Brett Hetherington whose previous book, The ReMade Parent, was featured on this blog, has kindly allowed me to reproduce an excerpt from his latest (but yet to be finished) book.
Brett said of the book:
It’s a travelogue/memoir of mainly a summer trip I did to some of the country’s less touristy inland destinations: Zaragoza, Extremadura, Jaen and Ubeda. I have commented on the news stories of the time and what was happening around me in the street life with local people. I also met and talked to expats who are living “unsung” lives here.
It’s a great little story below. I hope you enjoy it.
A friend of mine named Raúl Blanco has a father who originally came from Cordoba.
He told me that when his father (called Sixto, probably after one of the Popes) was seventeen he decided to try his luck finding work in Barcelona.
Like a lot of the Spaniards at that time he was often living on little food – the 1940s and ‘50s were often called ‘the years of hunger’ – and he was prepared to risk what was then an illegal train trip due to the tight restrictions on travelling away from your home town.
Sixto was told by his friends to stand in the open space between the two carriages of the train when it started slowing down before Barcelona, around Sitges on the Garraf coast and then jump off onto the ground. He should only do this when he heard the announcement for the stop at Sitges, he was warned.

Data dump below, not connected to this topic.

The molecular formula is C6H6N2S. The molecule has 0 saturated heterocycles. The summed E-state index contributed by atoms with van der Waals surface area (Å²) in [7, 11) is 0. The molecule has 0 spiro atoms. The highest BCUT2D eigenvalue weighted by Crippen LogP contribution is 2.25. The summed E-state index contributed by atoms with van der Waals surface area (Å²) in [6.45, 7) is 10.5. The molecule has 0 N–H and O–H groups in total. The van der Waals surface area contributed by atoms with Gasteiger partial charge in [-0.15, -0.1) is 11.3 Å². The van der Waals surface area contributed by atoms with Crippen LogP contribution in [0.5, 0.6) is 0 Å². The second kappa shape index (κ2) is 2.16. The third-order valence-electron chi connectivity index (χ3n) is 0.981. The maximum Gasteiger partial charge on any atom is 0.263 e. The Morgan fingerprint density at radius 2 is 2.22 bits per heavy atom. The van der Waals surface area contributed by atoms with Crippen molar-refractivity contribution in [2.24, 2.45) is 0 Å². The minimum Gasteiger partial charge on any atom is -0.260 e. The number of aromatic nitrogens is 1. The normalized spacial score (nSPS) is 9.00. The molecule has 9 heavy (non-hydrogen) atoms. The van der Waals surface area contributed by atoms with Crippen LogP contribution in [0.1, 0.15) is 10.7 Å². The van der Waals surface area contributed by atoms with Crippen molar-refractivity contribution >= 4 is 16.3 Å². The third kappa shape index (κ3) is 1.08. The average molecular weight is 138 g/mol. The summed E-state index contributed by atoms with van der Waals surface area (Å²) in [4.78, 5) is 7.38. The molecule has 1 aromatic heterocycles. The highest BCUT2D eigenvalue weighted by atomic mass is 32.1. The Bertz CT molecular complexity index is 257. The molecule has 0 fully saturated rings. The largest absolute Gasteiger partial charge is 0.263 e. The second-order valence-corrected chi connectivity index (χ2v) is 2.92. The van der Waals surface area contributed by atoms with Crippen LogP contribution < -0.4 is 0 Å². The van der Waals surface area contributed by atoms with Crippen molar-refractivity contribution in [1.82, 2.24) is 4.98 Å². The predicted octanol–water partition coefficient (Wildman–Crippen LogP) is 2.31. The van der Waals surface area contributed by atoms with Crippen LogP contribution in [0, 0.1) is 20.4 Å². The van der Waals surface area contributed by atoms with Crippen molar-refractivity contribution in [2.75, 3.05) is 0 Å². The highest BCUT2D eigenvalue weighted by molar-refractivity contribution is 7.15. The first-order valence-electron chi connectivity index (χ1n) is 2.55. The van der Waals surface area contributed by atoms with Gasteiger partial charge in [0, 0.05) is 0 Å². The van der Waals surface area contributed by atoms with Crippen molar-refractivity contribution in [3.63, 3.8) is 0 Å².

But Sixto did not hear the pronunciation of the town with a hard ‘g’ sound that he was accustomed to. Instead the soft “ch” of ‘Seetchas’ in the Catalan accent was used and when he soon arrived in Barcelona and got off the train that was supposed to take him to a bright new future he was arrested on the platform, thrown into jail for nine days then sent back to Cordoba.
Sixto was not deterred for long. The next time he made sure that through his family he had arranged a work contract with former neighbours who would officially sponsor him and his employment.
One of his first jobs was being a labourer on the Camp Nou, a new stadium for the city’s beloved Barça football team. Like many of his so-called ‘immigrants’ he lived in the working class area of Hospitalet de Llobregat where with his wife (from the northern Burgos region) he went on to run a bar-restaurant.
His story is emblematic and typical of his generation of rural families, especially those from Andalusia, a region where the Socialist party has governed without losing office since 1982 and Cordoba itself was the first provincial capital to elect a Communist mayor.
In King Solomon’s time Andalucia was called ‘Tarshish’ in Hebrew and was thought of as the legendary place of riches at the end of the world.
Brett Hetherington was a secondary school teacher for 15 years and is a regular commentator on Spain’s social and cultural life for Australia’s ABC Radio, as well as being a monthly columnist for Catalonia Today magazine. He is also a freelance journalist. Some of his work has appeared in The Guardian online, The Australian Journalism Review, Barcelona Metropolitan and Monocle. Brett lives with his partner/wife Paula and their young son Hugo in Catalonia’s Barcelona region. You can visit his website at www.bretthetherington.net and blog, “Standing in a Spanish Doorway” at bretthetherington.blogspot.com.
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